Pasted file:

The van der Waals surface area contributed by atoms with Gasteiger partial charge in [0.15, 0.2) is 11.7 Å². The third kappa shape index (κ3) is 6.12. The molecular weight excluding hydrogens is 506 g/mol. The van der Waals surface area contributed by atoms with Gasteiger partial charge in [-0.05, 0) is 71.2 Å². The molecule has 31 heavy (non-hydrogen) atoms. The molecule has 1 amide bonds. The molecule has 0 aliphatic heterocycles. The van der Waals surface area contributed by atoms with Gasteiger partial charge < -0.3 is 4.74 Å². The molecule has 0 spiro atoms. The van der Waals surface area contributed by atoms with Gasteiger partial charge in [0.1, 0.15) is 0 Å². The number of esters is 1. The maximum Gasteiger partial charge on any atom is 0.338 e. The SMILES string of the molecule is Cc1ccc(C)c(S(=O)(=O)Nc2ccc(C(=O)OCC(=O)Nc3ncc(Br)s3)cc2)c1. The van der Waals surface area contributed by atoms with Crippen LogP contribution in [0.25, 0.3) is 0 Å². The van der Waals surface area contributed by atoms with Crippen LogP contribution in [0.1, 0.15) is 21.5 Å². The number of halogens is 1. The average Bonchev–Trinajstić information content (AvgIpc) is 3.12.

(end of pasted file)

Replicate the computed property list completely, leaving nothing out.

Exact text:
The van der Waals surface area contributed by atoms with Gasteiger partial charge in [0.15, 0.2) is 11.7 Å². The third kappa shape index (κ3) is 6.12. The molecular weight excluding hydrogens is 506 g/mol. The van der Waals surface area contributed by atoms with Gasteiger partial charge in [-0.05, 0) is 71.2 Å². The molecule has 31 heavy (non-hydrogen) atoms. The molecule has 1 amide bonds. The molecule has 0 aliphatic heterocycles. The van der Waals surface area contributed by atoms with Gasteiger partial charge < -0.3 is 4.74 Å². The molecule has 0 spiro atoms. The van der Waals surface area contributed by atoms with Gasteiger partial charge in [0.1, 0.15) is 0 Å². The number of esters is 1. The maximum Gasteiger partial charge on any atom is 0.338 e. The SMILES string of the molecule is Cc1ccc(C)c(S(=O)(=O)Nc2ccc(C(=O)OCC(=O)Nc3ncc(Br)s3)cc2)c1. The van der Waals surface area contributed by atoms with Crippen LogP contribution in [0.25, 0.3) is 0 Å². The van der Waals surface area contributed by atoms with Crippen LogP contribution in [0.1, 0.15) is 21.5 Å². The number of halogens is 1. The average Bonchev–Trinajstić information content (AvgIpc) is 3.12.